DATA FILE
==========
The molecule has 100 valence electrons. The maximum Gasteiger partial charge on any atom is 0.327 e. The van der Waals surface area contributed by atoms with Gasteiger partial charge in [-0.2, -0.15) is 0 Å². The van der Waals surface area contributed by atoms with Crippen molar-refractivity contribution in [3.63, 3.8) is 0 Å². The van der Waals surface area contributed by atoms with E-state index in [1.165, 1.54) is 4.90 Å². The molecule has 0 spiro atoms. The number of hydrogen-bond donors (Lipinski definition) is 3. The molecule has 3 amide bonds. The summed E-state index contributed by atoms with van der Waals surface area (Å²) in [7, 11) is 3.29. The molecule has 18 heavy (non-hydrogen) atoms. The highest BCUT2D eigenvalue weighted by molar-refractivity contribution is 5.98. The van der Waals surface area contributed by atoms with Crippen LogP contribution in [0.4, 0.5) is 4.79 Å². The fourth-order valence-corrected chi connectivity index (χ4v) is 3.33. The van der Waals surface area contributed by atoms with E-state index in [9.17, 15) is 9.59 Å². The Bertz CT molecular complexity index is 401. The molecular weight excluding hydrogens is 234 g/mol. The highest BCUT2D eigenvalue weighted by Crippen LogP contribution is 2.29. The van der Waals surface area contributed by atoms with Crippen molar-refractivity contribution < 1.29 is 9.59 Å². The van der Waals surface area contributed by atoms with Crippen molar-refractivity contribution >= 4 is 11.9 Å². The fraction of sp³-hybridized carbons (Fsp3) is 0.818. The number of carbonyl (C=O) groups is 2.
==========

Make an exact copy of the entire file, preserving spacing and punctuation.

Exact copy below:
The molecule has 100 valence electrons. The maximum Gasteiger partial charge on any atom is 0.327 e. The van der Waals surface area contributed by atoms with Gasteiger partial charge in [-0.2, -0.15) is 0 Å². The van der Waals surface area contributed by atoms with Crippen molar-refractivity contribution in [3.63, 3.8) is 0 Å². The van der Waals surface area contributed by atoms with E-state index in [1.165, 1.54) is 4.90 Å². The molecule has 0 spiro atoms. The number of hydrogen-bond donors (Lipinski definition) is 3. The molecule has 3 amide bonds. The summed E-state index contributed by atoms with van der Waals surface area (Å²) in [7, 11) is 3.29. The molecule has 18 heavy (non-hydrogen) atoms. The highest BCUT2D eigenvalue weighted by molar-refractivity contribution is 5.98. The van der Waals surface area contributed by atoms with Crippen LogP contribution in [0.4, 0.5) is 4.79 Å². The fourth-order valence-corrected chi connectivity index (χ4v) is 3.33. The van der Waals surface area contributed by atoms with E-state index in [9.17, 15) is 9.59 Å². The Bertz CT molecular complexity index is 401. The molecular weight excluding hydrogens is 234 g/mol. The highest BCUT2D eigenvalue weighted by Crippen LogP contribution is 2.29. The van der Waals surface area contributed by atoms with Crippen molar-refractivity contribution < 1.29 is 9.59 Å². The van der Waals surface area contributed by atoms with Crippen molar-refractivity contribution >= 4 is 11.9 Å². The fraction of sp³-hybridized carbons (Fsp3) is 0.818. The number of carbonyl (C=O) groups is 2.